Joe Biden last week told a poignant tale of a Navy captain who retrieved the body of a comrade, and humbly refused the Silver Star that Biden pinned on him for his heroism in Afghanistan because the soldier had died.
But based on interviews with more than a dozen U.S. troops, their commanders and Biden campaign officials, it appears the former vice president mixed elements of three real events into one story that never happened, The Washington Post reported.
Instead, the Post reported, Biden visited Kunar province in 2008 as a U.S. senator, not as vice president. The service member who performed the celebrated rescue that Biden described was a 20-year-old Army specialist, not a much older Navy captain. And that soldier, Kyle J. White, never had a Silver Star, or any other medal, pinned on him by Biden.
At a White House ceremony six years after Biden’s visit, White stood at attention as President Barack Obama placed a Medal of Honor, the nation’s highest award for valor, around his neck.
There is one element that is real, the Post noted: In 2011, the vice president did pin a medal on a heartbroken soldier, Army Staff Sgt. Chad Workman, who did not believe he deserved the award.
“I was making the point how courageous these people are, how incredible they are, this generation of warriors, these fallen angels we’ve lost,” Biden told the Post. “I don’t know what the problem is. What is it that I said wrong?”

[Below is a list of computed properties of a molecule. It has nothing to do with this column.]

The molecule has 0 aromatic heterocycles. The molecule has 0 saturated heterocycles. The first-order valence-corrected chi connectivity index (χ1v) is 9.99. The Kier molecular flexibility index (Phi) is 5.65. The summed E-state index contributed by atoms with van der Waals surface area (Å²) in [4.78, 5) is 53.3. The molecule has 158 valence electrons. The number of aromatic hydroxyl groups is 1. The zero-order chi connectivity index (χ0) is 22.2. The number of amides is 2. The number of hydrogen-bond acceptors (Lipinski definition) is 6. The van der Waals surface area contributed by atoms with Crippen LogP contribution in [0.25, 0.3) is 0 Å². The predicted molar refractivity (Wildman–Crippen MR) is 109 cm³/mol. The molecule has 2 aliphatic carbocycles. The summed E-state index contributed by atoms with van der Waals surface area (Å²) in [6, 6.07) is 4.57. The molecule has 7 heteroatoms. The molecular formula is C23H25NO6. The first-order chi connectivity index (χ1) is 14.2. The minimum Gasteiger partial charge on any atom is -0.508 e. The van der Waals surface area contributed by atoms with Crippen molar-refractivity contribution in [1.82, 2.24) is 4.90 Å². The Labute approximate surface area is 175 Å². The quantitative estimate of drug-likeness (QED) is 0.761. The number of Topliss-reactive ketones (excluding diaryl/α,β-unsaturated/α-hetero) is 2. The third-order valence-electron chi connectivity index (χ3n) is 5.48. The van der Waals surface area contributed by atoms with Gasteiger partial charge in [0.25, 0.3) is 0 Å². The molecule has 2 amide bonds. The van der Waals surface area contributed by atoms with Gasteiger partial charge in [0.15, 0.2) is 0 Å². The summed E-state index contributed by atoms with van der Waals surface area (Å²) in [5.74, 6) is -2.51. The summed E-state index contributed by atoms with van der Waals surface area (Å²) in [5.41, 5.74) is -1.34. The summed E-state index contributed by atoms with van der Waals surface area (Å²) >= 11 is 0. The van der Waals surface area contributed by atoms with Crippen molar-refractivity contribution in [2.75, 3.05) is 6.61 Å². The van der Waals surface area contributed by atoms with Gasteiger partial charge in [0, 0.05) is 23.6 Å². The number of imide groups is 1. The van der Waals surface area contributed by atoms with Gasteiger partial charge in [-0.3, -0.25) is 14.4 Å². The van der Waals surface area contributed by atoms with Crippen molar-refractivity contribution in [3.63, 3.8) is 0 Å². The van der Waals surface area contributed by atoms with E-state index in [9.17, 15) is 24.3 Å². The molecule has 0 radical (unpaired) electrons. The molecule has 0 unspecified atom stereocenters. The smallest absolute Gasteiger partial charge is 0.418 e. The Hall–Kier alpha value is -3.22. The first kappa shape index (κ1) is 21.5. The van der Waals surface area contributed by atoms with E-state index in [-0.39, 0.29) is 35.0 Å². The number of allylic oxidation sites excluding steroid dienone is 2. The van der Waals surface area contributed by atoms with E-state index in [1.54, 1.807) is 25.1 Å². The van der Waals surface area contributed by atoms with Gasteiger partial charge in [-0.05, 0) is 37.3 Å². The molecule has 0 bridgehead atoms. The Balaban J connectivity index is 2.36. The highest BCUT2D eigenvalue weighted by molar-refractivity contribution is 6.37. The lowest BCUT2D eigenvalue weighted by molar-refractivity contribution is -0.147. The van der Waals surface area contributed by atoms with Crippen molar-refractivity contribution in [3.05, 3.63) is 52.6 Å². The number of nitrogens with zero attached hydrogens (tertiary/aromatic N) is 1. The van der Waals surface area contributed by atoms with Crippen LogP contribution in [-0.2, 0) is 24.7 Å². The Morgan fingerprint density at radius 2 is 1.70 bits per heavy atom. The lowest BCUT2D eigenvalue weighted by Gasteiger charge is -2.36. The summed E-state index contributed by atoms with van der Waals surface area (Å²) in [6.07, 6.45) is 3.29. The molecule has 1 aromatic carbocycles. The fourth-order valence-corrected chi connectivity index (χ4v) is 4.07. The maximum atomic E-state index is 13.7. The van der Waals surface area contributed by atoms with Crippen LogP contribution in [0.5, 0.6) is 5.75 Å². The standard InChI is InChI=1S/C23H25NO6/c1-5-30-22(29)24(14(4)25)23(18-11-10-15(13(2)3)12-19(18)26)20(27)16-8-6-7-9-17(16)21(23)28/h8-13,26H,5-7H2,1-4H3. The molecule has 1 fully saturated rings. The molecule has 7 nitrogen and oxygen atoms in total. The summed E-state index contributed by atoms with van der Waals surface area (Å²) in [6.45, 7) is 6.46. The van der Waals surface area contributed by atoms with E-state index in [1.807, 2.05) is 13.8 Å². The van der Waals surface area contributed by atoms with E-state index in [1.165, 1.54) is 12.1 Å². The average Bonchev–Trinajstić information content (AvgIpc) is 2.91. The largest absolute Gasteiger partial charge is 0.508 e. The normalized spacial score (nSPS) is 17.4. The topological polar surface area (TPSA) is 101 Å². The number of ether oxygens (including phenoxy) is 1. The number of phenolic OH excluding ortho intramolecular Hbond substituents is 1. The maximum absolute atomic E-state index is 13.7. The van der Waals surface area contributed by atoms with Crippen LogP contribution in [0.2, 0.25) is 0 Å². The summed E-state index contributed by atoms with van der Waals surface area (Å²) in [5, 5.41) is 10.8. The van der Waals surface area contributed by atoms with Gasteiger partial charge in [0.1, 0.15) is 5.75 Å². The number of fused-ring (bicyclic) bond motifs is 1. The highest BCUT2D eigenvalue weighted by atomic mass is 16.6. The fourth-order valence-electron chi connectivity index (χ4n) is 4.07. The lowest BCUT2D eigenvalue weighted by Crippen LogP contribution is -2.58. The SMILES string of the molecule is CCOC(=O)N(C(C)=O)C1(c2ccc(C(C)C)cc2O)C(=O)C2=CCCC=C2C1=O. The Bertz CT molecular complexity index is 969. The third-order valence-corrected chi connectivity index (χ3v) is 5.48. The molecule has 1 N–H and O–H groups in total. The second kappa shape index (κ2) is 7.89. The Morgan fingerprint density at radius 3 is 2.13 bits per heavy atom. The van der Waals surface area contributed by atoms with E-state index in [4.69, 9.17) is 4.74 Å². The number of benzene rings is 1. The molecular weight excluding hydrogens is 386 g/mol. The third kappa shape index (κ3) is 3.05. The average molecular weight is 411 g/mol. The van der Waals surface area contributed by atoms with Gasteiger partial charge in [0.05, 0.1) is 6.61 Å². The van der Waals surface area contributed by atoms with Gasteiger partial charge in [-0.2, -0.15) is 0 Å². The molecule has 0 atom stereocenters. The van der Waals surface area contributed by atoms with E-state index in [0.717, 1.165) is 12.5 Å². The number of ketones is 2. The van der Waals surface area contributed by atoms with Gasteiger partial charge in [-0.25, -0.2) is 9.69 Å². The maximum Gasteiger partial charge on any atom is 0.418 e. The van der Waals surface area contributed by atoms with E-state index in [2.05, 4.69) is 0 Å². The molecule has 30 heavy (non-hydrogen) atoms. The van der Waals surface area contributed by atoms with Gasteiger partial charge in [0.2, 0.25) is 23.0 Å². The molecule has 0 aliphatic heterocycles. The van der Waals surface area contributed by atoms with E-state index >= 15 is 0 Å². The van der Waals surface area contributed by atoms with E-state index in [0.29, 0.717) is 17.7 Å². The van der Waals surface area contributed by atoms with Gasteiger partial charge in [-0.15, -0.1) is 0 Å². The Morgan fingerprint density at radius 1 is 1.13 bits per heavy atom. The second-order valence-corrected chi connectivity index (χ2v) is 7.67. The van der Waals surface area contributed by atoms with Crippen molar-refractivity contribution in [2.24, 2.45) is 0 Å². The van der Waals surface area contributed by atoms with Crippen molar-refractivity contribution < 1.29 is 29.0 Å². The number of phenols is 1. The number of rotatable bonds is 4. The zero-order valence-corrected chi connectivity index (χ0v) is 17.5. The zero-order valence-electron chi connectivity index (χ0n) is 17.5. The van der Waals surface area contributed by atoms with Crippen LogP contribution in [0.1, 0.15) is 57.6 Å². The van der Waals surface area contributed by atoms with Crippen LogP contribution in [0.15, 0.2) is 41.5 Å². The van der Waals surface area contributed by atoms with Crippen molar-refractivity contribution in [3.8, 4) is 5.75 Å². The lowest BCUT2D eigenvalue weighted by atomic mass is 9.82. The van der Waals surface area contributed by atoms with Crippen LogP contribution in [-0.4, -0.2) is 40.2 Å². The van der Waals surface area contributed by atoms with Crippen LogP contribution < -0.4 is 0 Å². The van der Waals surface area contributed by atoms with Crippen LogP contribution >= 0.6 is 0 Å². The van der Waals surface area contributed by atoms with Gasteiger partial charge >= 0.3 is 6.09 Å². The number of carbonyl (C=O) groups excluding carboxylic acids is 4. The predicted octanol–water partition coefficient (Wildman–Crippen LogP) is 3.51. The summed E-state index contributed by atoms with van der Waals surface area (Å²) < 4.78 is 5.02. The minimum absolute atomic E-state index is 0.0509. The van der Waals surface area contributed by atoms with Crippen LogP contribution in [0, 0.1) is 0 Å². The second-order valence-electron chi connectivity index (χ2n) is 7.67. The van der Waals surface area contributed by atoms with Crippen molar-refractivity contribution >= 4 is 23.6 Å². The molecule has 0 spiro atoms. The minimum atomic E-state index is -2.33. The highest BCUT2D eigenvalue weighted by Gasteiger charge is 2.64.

According to the Post, Biden’s first retelling of his trip to Kunar province, made shortly after his return in early 2008, was largely true, but not nearly as emotionally fraught as the versions he later told on the campaign trail.
In 2008, then-Sen. Biden, along with Sens. Chuck Hagel, R-Neb., and John Kerry, D-Mass., flew by helicopter to Forward Operating Base Naray and watched as Maj. Gen. David Rodriguez presented a Bronze Star for valor to Spec. Miles Foltz, who braved heavy Taliban fire to rescue a wounded soldier, the Post reported.
Biden seemed to stop telling the story until the summer of 2016, when he told the story of at a World War II ceremony in Australia. In that version, Foltz, a young soldier, had been replaced by a much older Navy captain who in Biden’s telling “climbed down about 200 feet” into a ravine and retrieved his wounded friend who died. The Bronze Star was upgraded to a Silver Star, the Post reported.
This time, Biden said he was the one who pinned the medal on the officer, not the general.
He also told it at an October 2016 rally for Democratic nominee Hillary Clinton, shifting the setting from Afghanistan to Iraq. Instead of rappelling down a ravine, an Army captain pulled a dead soldier out of a burning Humvee, the Post reported
Three weeks later, stumping for Jason Kander, an Afghan War veteran running for the Senate in Missouri, Biden told both the Iraq and Afghanistan versions back to back in a single speech, the Post reported.
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